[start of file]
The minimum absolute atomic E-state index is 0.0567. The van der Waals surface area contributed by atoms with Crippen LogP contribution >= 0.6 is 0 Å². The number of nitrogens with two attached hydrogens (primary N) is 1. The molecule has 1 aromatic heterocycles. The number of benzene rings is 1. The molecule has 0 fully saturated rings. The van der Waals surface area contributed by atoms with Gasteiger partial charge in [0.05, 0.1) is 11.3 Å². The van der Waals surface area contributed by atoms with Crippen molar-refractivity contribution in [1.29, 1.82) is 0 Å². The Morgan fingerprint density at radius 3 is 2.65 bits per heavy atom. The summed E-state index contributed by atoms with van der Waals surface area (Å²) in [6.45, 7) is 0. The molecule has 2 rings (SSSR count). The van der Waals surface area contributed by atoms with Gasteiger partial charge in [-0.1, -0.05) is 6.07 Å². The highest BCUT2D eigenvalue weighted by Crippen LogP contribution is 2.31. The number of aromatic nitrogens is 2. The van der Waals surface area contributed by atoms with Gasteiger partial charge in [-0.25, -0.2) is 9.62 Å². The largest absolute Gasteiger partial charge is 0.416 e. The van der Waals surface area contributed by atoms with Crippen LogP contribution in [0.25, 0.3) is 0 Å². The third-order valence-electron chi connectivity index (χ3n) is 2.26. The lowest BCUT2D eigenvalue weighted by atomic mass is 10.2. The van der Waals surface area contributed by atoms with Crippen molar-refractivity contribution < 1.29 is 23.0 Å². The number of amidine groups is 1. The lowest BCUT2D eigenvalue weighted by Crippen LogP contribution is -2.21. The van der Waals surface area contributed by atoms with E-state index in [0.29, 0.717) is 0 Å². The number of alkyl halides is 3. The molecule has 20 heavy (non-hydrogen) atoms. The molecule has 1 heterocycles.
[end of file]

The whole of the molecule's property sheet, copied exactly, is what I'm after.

The minimum absolute atomic E-state index is 0.0567. The van der Waals surface area contributed by atoms with Crippen LogP contribution >= 0.6 is 0 Å². The number of nitrogens with two attached hydrogens (primary N) is 1. The molecule has 1 aromatic heterocycles. The number of benzene rings is 1. The molecule has 0 fully saturated rings. The van der Waals surface area contributed by atoms with Gasteiger partial charge in [0.05, 0.1) is 11.3 Å². The van der Waals surface area contributed by atoms with Crippen molar-refractivity contribution in [1.29, 1.82) is 0 Å². The Morgan fingerprint density at radius 3 is 2.65 bits per heavy atom. The summed E-state index contributed by atoms with van der Waals surface area (Å²) in [6.45, 7) is 0. The molecule has 2 rings (SSSR count). The van der Waals surface area contributed by atoms with Gasteiger partial charge in [-0.1, -0.05) is 6.07 Å². The highest BCUT2D eigenvalue weighted by Crippen LogP contribution is 2.31. The number of aromatic nitrogens is 2. The van der Waals surface area contributed by atoms with Gasteiger partial charge in [-0.25, -0.2) is 9.62 Å². The largest absolute Gasteiger partial charge is 0.416 e. The van der Waals surface area contributed by atoms with Crippen LogP contribution in [0.25, 0.3) is 0 Å². The third-order valence-electron chi connectivity index (χ3n) is 2.26. The lowest BCUT2D eigenvalue weighted by atomic mass is 10.2. The van der Waals surface area contributed by atoms with Crippen molar-refractivity contribution < 1.29 is 23.0 Å². The number of amidine groups is 1. The lowest BCUT2D eigenvalue weighted by Crippen LogP contribution is -2.21. The van der Waals surface area contributed by atoms with E-state index in [0.29, 0.717) is 0 Å². The number of alkyl halides is 3. The molecule has 20 heavy (non-hydrogen) atoms. The molecule has 1 heterocycles.